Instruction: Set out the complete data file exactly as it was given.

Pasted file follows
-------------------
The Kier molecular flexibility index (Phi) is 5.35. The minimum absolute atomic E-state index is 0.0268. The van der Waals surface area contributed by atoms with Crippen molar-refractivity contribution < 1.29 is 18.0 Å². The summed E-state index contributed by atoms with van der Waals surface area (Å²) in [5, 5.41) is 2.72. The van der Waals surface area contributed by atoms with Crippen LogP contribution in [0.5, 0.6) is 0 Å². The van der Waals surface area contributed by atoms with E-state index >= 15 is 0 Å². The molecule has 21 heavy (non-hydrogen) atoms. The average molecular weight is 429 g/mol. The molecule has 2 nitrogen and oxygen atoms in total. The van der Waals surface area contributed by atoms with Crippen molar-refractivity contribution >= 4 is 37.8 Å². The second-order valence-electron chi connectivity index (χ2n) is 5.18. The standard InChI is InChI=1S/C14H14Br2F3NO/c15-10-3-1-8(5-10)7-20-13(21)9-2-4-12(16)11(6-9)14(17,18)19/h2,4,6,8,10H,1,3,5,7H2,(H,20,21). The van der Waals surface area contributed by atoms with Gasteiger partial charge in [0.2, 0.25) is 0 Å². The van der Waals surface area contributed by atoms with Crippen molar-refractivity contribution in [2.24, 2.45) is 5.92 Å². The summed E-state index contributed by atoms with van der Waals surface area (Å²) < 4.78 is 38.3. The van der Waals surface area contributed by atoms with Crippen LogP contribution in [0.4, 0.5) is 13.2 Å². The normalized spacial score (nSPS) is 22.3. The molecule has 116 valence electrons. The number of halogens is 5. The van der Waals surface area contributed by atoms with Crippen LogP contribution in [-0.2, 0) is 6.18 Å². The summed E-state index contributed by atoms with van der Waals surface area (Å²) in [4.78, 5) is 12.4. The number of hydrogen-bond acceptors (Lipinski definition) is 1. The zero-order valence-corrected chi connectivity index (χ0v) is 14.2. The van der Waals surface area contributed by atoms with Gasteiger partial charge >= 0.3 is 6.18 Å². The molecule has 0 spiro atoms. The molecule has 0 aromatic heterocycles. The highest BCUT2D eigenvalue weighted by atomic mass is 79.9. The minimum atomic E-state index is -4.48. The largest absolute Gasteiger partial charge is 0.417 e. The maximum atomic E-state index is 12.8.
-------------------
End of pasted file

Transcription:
The Kier molecular flexibility index (Phi) is 5.35. The minimum absolute atomic E-state index is 0.0268. The van der Waals surface area contributed by atoms with Crippen molar-refractivity contribution < 1.29 is 18.0 Å². The summed E-state index contributed by atoms with van der Waals surface area (Å²) in [5, 5.41) is 2.72. The van der Waals surface area contributed by atoms with Crippen LogP contribution in [0.5, 0.6) is 0 Å². The van der Waals surface area contributed by atoms with E-state index >= 15 is 0 Å². The molecule has 21 heavy (non-hydrogen) atoms. The average molecular weight is 429 g/mol. The molecule has 2 nitrogen and oxygen atoms in total. The van der Waals surface area contributed by atoms with Crippen molar-refractivity contribution >= 4 is 37.8 Å². The second-order valence-electron chi connectivity index (χ2n) is 5.18. The standard InChI is InChI=1S/C14H14Br2F3NO/c15-10-3-1-8(5-10)7-20-13(21)9-2-4-12(16)11(6-9)14(17,18)19/h2,4,6,8,10H,1,3,5,7H2,(H,20,21). The van der Waals surface area contributed by atoms with Gasteiger partial charge in [0.2, 0.25) is 0 Å². The van der Waals surface area contributed by atoms with Crippen molar-refractivity contribution in [2.24, 2.45) is 5.92 Å². The summed E-state index contributed by atoms with van der Waals surface area (Å²) < 4.78 is 38.3. The van der Waals surface area contributed by atoms with Crippen LogP contribution in [0.4, 0.5) is 13.2 Å². The normalized spacial score (nSPS) is 22.3. The molecule has 116 valence electrons. The number of halogens is 5. The van der Waals surface area contributed by atoms with Crippen LogP contribution in [-0.2, 0) is 6.18 Å². The summed E-state index contributed by atoms with van der Waals surface area (Å²) in [4.78, 5) is 12.4. The number of hydrogen-bond acceptors (Lipinski definition) is 1. The zero-order valence-corrected chi connectivity index (χ0v) is 14.2. The van der Waals surface area contributed by atoms with Gasteiger partial charge >= 0.3 is 6.18 Å². The molecule has 0 spiro atoms. The molecule has 0 aromatic heterocycles. The highest BCUT2D eigenvalue weighted by atomic mass is 79.9. The minimum atomic E-state index is -4.48. The largest absolute Gasteiger partial charge is 0.417 e. The maximum atomic E-state index is 12.8.